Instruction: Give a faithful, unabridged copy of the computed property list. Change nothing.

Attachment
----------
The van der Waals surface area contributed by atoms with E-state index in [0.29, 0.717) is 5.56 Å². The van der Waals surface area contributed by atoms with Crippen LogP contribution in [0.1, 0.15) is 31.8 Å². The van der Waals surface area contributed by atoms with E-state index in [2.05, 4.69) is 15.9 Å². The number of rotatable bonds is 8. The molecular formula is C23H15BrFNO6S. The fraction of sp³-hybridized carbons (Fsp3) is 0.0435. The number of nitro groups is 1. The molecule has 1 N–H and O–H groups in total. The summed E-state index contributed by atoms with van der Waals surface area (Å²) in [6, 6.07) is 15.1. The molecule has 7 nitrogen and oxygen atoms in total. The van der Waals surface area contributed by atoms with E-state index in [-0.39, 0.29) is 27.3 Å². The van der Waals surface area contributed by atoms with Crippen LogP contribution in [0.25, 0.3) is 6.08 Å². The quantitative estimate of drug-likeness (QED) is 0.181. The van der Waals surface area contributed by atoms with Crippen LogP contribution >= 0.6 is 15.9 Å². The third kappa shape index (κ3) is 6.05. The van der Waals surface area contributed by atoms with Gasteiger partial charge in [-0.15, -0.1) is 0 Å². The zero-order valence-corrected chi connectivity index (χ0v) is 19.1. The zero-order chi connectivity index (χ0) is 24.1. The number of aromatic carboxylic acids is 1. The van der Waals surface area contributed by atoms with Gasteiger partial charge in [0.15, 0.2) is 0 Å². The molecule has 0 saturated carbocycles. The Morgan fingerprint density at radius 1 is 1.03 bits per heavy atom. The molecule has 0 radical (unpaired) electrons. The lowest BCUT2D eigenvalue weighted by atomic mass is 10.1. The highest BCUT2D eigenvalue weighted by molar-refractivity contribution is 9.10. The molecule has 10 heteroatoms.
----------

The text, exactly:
The van der Waals surface area contributed by atoms with E-state index in [0.29, 0.717) is 5.56 Å². The van der Waals surface area contributed by atoms with Crippen LogP contribution in [0.1, 0.15) is 31.8 Å². The van der Waals surface area contributed by atoms with E-state index in [2.05, 4.69) is 15.9 Å². The number of rotatable bonds is 8. The molecular formula is C23H15BrFNO6S. The fraction of sp³-hybridized carbons (Fsp3) is 0.0435. The number of nitro groups is 1. The molecule has 1 N–H and O–H groups in total. The summed E-state index contributed by atoms with van der Waals surface area (Å²) in [6, 6.07) is 15.1. The molecule has 7 nitrogen and oxygen atoms in total. The van der Waals surface area contributed by atoms with E-state index in [-0.39, 0.29) is 27.3 Å². The van der Waals surface area contributed by atoms with Crippen LogP contribution in [0.25, 0.3) is 6.08 Å². The quantitative estimate of drug-likeness (QED) is 0.181. The van der Waals surface area contributed by atoms with Crippen LogP contribution >= 0.6 is 15.9 Å². The third kappa shape index (κ3) is 6.05. The van der Waals surface area contributed by atoms with Gasteiger partial charge in [-0.15, -0.1) is 0 Å². The zero-order valence-corrected chi connectivity index (χ0v) is 19.1. The zero-order chi connectivity index (χ0) is 24.1. The number of aromatic carboxylic acids is 1. The van der Waals surface area contributed by atoms with Gasteiger partial charge in [0.15, 0.2) is 0 Å². The molecule has 0 saturated carbocycles. The Morgan fingerprint density at radius 1 is 1.03 bits per heavy atom. The molecule has 0 radical (unpaired) electrons. The lowest BCUT2D eigenvalue weighted by atomic mass is 10.1. The highest BCUT2D eigenvalue weighted by molar-refractivity contribution is 9.10. The molecule has 10 heteroatoms.